20

I am trying to create a generic function that can take an optional argument. Here's what I have so far:

func somethingGeneric<T>(input: T?) {
    if (input != nil) {
        print(input!);
    }
}

somethingGeneric("Hello, World!") // Hello, World!
somethingGeneric(nil) // Errors!

It works with a String as shown, but not with nil. Using it with nil gives the following two errors:

error: cannot invoke 'somethingGeneric' with an argument list of type '(_?)'
note: expected an argument list of type '(T?)'

What am I doing wrong and how should I correctly declare/use this function? Also, I want to keep the usage of the function as simple as possible (I don't want do something like nil as String?).

7 Answers 7

13

I guess the compiler can't figure out what T is just from nil.

The following works just fine though for example:

somethingGeneric(Optional<String>.None)

3
  • nil as String? which OP mentioned basically does this too
    – Will M.
    Commented Mar 16, 2016 at 15:14
  • @WillM. I also mentioned I didn't want that behavior.
    – Coder-256
    Commented Mar 16, 2016 at 15:18
  • I don't think there's a way around it. Short of also having func somethingGenericWithNil() and calling that instead :) Commented Mar 16, 2016 at 15:21
9

I believe you've overcomplicated the problem by requiring the ability to pass untyped nil (which doesn't really exist; even nil has a type). While the approach in your answer seems to work, it allows for the creation of ?? types due to Optional promotion. You often get lucky and that works, but I've seen it blow up in really frustrating ways and the wrong function is called. The problem is that String can be implicitly promoted to String? and String? can be implicitly promoted to String??. When ?? shows up implicitly, confusion almost always follows.

As MartinR points out, your approach is not very intuitive about which version gets called. UnsafePointer is also NilLiteralConvertible. So it's tricky to reason about which function will be called. "Tricky to reason about" makes it a likely source of confusing bugs.

The only time your problem exists is when you pass a literal nil. As @Valentin notes, if you pass a variable that happens to be nil, there is no issue; you don't need a special case. Why force the caller to pass an untyped nil? Just have the caller pass nothing.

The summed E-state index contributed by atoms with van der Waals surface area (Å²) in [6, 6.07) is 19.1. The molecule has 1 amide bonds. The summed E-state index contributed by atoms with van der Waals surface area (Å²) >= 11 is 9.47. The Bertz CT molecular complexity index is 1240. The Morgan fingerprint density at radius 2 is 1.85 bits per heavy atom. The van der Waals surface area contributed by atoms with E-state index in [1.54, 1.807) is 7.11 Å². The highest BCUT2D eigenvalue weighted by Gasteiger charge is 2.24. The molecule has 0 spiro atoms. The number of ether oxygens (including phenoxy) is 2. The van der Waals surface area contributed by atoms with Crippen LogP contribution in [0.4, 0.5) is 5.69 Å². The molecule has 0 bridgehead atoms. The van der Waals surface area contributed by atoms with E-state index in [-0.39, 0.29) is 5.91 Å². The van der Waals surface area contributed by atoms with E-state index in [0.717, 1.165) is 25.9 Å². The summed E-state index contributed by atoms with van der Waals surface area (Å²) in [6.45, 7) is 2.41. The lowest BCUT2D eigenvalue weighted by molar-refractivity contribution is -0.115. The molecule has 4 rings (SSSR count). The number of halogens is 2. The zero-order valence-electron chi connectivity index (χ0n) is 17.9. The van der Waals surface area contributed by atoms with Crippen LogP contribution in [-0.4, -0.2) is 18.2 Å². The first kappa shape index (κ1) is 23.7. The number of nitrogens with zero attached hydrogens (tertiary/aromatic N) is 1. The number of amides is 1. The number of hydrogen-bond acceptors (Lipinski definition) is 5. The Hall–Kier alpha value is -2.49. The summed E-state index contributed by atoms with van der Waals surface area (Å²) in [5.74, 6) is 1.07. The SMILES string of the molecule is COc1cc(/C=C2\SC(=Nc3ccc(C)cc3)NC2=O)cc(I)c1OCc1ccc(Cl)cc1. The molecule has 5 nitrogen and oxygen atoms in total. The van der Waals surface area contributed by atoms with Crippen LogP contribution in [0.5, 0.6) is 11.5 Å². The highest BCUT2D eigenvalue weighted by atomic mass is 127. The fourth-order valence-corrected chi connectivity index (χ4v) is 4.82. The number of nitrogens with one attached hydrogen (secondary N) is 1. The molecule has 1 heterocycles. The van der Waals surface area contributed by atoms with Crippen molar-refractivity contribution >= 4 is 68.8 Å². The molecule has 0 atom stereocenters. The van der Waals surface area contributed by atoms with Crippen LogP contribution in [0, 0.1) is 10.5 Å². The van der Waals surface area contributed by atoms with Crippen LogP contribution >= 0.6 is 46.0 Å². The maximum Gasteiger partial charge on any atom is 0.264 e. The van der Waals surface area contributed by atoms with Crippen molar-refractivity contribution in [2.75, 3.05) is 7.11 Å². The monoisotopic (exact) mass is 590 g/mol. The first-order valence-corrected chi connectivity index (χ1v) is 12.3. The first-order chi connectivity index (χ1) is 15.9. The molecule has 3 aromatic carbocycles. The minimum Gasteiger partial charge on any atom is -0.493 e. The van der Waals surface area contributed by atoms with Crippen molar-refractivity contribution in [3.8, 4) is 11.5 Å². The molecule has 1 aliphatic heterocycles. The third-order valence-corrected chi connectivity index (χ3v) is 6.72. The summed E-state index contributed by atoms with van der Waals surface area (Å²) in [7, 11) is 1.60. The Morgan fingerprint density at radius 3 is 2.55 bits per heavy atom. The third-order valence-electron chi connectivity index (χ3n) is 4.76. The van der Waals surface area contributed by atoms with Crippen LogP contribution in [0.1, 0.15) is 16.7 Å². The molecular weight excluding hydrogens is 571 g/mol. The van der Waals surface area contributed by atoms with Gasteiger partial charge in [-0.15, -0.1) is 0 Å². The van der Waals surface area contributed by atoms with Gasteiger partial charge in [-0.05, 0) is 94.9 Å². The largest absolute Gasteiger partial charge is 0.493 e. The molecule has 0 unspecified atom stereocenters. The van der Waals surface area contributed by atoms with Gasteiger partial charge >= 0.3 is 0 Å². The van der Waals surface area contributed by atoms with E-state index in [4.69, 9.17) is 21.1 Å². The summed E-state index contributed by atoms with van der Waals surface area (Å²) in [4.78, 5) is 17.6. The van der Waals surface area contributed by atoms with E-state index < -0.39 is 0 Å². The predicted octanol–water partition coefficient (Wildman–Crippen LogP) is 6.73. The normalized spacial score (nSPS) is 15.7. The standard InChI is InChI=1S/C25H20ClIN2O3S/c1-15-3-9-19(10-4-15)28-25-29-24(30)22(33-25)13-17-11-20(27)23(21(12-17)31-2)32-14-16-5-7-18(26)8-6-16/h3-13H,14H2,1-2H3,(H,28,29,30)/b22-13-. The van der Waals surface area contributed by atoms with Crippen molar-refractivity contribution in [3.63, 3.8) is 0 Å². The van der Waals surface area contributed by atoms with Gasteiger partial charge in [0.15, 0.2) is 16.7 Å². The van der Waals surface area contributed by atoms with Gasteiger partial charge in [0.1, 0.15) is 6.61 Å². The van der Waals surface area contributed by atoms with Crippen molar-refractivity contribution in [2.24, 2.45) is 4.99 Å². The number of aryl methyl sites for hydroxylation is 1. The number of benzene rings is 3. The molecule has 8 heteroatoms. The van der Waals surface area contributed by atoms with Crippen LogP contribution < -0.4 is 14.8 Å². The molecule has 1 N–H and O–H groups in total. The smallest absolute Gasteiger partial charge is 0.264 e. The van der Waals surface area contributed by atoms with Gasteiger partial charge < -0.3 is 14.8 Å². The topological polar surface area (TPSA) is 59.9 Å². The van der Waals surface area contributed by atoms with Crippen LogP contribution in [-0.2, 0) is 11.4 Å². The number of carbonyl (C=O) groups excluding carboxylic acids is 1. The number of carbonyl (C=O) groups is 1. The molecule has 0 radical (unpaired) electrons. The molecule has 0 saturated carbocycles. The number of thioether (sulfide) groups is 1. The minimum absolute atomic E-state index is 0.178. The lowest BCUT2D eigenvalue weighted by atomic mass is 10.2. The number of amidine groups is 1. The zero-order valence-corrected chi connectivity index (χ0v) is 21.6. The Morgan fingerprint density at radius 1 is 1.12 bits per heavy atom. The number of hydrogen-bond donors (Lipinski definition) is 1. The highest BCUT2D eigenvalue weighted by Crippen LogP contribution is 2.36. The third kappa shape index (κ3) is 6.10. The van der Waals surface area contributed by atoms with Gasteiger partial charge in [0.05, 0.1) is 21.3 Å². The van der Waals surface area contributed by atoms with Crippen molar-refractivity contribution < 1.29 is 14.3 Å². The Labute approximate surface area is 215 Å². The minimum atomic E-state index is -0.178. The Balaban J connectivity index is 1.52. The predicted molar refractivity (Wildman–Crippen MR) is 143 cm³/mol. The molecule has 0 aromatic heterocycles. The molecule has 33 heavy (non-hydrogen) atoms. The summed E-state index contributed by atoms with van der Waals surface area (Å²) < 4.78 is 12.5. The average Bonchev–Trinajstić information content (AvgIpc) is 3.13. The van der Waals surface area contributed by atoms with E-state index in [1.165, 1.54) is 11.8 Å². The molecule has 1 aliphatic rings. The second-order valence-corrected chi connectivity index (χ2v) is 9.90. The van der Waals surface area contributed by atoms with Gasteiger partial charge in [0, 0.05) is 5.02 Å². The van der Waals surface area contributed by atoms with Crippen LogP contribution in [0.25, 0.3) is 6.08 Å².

I'm assuming that somethingGeneric does something actually interesting in the case that it is passed nil. If that's not the case; if the code you're showing is indicative of the real function (i.e. everything is wrapping in an if (input != nil) check), then this is a non-issue. Just don't call somethingGeneric(nil); it's a provable no-op. Just delete the line of code. But I'll assume there's some "other work."

func somethingGeneric<T>(input: T?) {
    somethingGeneric() // Call the base form
    if (input != nil) {
        print(input!);
    }
}

func somethingGeneric() {
   // Things you do either way
}

somethingGeneric(input: "Hello, World!") // Hello, World!
somethingGeneric() // Nothing
2
  • Excellent response by Rob, commenting because this should definitely be the accepted answer Commented Jul 24, 2020 at 13:57
  • You're quite right, @RobNapier - I think I botched the copy and paste when I tested it out. I'm just going to delete the original comment.
    – GSnyder
    Commented Oct 6, 2021 at 0:35
5

Good question and answer. I have an Swift 4 update to contribute:

var str: String? = "Hello, playground"
var list: Array<String>? = ["Hello", "Coder256"]

func somethingGeneric<T>(_ input: T?) {
  if (input != nil) {
    print(input!);
  }
}

func somethingGeneric(_ input: ExpressibleByNilLiteral?) {}


somethingGeneric("Hello, World!")    // Hello, World!
somethingGeneric(nil)                // *nothing printed*
somethingGeneric(nil as String?)     // *nothing printed*
somethingGeneric(str)                // Hello, playground
str = nil
somethingGeneric(str)                // *nothing printed*
somethingGeneric(list)               // ["Hello", "Coder256"]
list = nil
somethingGeneric(list)               // *nothing printed*
2

I figured it out:

func somethingGeneric<T>(input: T?) {